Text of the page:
A new muzzle from Nicola

It is as bad as they say. Nicola Sturgeon’s SNooPy has long gagged the press by denying access to those deemed unfriendly, and is now about to enact a muzzle on speech for everyone, in the ‘Hate Crime and Public Order (Scotland) Bill’.

Many a column has discussed and condemned the changes, and I cannot dissent from this: it is a truly sinister Bill. The main charge is that it will gag free speech – and it will do so in ways more effective that the cold wording of the Bill suggests. There is more to it than the gag too.

The defence of the new proposal has been a familiar one, that the law will only prohibit ‘hate speech’ and with the implied threat that to oppose it is to support hatred, but anyone who has not been asleep for the last twenty-odd years will know the reality of such accusations.

Before the gagging provision comes a gentle introduction: Clause 1 of the Bill takes the familiar provision that a crime motivated by racial prejudice should attract a higher sentence and takes it to a new level: it now covers a long list of prejudices and alleged prejudices, and applies if the offender evinces “malice and ill-will based on the victim’s membership or presumed membership” of a group in the long list; even if there is no specific victim. But then it says that “Evidence from a single source is sufficient to prove that an offence is aggravated by prejudice” – not sufficient evidence to suggest but to prove, so if a victim claims mendaciously that the thug who attacked him called out “oi, you [whatever epithet fits]”, that is that. Then Clause 2 gets serious: it is not enough for the sheriff to take this into account while thinking privately “well, he just said a bad word in the heat of the moment”: the court must state the matter in sentencing and say how much lighter the sentence would have been had the bad word not been uttered. Judges, it seems, are not to be trusted. Virtue signalling is something that must not only be done but must be seen to be done.

The main issue though is Part 2: ‘stirring up hatred’, and empowering the police to raid homes and seize unPC material. No one is sage (well all right; no one without the right political connections is safe, and even that can be withdrawn, as Alex Salmond found).

The whole of Part 2 needs a more fulsome description. In essence it will make a criminal offence any insult addressed by reference to any of a long list of characteristics. (That would make every conversation I have ever heard in Glasgow a crime.) It covers actions, publications, mere speech. It specifically targets plays, making the producer guilty, and the actor too. It covers websites anywhere in the United Kingdom.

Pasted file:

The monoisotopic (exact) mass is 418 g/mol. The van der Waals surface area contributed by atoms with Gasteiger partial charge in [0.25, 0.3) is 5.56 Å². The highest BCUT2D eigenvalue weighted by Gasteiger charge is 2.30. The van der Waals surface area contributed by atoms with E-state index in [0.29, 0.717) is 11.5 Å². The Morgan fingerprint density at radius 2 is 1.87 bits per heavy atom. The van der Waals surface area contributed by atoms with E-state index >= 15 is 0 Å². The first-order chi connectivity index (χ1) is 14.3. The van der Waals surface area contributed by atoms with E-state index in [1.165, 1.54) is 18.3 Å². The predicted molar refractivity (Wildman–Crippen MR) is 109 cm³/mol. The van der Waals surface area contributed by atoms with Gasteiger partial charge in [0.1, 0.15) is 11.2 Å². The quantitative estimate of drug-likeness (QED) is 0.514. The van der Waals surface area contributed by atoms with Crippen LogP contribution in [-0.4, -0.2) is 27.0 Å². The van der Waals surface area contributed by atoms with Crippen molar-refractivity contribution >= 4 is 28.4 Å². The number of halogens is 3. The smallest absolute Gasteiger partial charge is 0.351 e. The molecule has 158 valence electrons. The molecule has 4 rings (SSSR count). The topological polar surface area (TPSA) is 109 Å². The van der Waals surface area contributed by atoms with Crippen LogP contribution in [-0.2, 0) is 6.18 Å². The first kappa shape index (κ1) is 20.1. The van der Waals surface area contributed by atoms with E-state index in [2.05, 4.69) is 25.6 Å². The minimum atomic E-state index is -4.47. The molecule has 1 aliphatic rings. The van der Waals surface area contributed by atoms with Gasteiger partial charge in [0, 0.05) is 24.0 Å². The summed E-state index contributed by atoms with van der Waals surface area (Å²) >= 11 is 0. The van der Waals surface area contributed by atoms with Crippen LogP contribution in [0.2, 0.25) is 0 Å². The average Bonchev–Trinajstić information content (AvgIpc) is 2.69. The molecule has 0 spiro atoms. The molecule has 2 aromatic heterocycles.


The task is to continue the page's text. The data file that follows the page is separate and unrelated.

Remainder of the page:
There are two savings for “Protection of freedom of expression”: religion and sexual orientation, but they are so limited as to be meaningless: the exemption for religion is simply freedom for proselytising (including promoting atheism) and discussing or criticising religion. It does not however permit actual religious teaching, so quoting the Gospel (or the Koran, which I understand can be rather unPC) will still be a crime if the passage in question is insulting to a privileged group. Neither does the Bill contain any licence for scientific examination or for papers which are deemed insulting by self-appointed representatives of the listed groups

It is the actions of these self-appointed representatives which are the danger: they are the insulters and the haters, but they are to be protected while they accuse others, using a damning Act which will effectively allow no defence and will demand heavy retribution.

The breadth of the Bill belies its subtlety in squeezing out all defence. That needs a longer look next week.

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Oh the things we said in dark corners….

I blush to think of those long yarns in college rooms or the corner of a pub, of all we said and did not think, of the ribald, the shocking, the plain disgusting, geeing each other up to exceed the heights of sick-mindedness.

All with smiles on our faces, and meaning not a word of it. I don’t recall any either, and was not meant to. How many wars we declared on innocent countries for minor slights or just to smash-and-grab I cannot remember, and how many tyrannical laws that would make Genghis Khan quiver. Maybe someone lauded eugenic slaughter at one point (I’d rather not think about it) just out of audacity to turn our stomachs, or spoke of race theories that not even the worst nutcase believes, against his own race (though maybe that’s not far off modern identity politics).

You will have to believe me when I say that not one of those foul-mouthed souls has in his matured life celebrated South American culture by decorating his house as he said with shrunken heads still warm, nor declared war on Greenland for having a dishonest name, nor urged the reintroduction of suttee to reduce the social security budget, nor the introduction of slavery based on IQ tests.  Not one of them has married three wives at a time, each for a service in a different room of the house, nor introduced a punitive sliding scale of income tax for taxpayers with dissenting political leanings, nor built gulags in the ice of South Georgia. Neither have I thought again about any of the things I might have advocated in jest, thank goodness.

Are the French lucky that we conspirators have not, as we plotted, invaded their land and seized back Calais and Normandy, and Brittany while we are about it?  Somehow, no.  What is spoken in a confidential circle of friends playing the young idiot for all it is worth shows no more intent to follow the words spoken and no more belief in it than Jonathan Swift really thought of having Irishmen eat their children.

So why do young men speak that way in dark corners? For one word they do believe: Freedom.